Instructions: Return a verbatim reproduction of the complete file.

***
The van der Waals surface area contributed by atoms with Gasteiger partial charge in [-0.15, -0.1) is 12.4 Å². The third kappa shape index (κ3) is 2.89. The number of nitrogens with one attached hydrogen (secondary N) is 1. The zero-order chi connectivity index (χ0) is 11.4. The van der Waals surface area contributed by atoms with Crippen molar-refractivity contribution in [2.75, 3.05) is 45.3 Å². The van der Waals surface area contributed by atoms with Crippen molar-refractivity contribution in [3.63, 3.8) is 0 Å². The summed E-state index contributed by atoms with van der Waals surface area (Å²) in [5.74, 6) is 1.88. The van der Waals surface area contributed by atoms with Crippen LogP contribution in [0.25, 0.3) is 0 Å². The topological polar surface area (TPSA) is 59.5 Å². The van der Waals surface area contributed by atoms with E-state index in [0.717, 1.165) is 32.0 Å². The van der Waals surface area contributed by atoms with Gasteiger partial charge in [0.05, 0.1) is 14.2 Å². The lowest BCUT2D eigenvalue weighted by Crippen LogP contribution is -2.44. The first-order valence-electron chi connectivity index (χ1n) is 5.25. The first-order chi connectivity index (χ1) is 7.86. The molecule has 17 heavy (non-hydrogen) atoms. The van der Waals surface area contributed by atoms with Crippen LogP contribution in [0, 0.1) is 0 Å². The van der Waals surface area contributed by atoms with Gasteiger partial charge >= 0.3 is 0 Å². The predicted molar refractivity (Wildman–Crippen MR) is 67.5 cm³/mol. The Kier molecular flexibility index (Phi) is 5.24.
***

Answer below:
The van der Waals surface area contributed by atoms with Gasteiger partial charge in [-0.15, -0.1) is 12.4 Å². The third kappa shape index (κ3) is 2.89. The number of nitrogens with one attached hydrogen (secondary N) is 1. The zero-order chi connectivity index (χ0) is 11.4. The van der Waals surface area contributed by atoms with Crippen molar-refractivity contribution in [2.75, 3.05) is 45.3 Å². The van der Waals surface area contributed by atoms with Crippen molar-refractivity contribution in [3.63, 3.8) is 0 Å². The summed E-state index contributed by atoms with van der Waals surface area (Å²) in [5.74, 6) is 1.88. The van der Waals surface area contributed by atoms with Crippen LogP contribution in [0.25, 0.3) is 0 Å². The topological polar surface area (TPSA) is 59.5 Å². The van der Waals surface area contributed by atoms with E-state index in [0.717, 1.165) is 32.0 Å². The van der Waals surface area contributed by atoms with Gasteiger partial charge in [0.05, 0.1) is 14.2 Å². The lowest BCUT2D eigenvalue weighted by Crippen LogP contribution is -2.44. The first-order valence-electron chi connectivity index (χ1n) is 5.25. The first-order chi connectivity index (χ1) is 7.86. The molecule has 17 heavy (non-hydrogen) atoms. The van der Waals surface area contributed by atoms with Crippen LogP contribution in [0, 0.1) is 0 Å². The van der Waals surface area contributed by atoms with Gasteiger partial charge >= 0.3 is 0 Å². The predicted molar refractivity (Wildman–Crippen MR) is 67.5 cm³/mol. The Kier molecular flexibility index (Phi) is 5.24.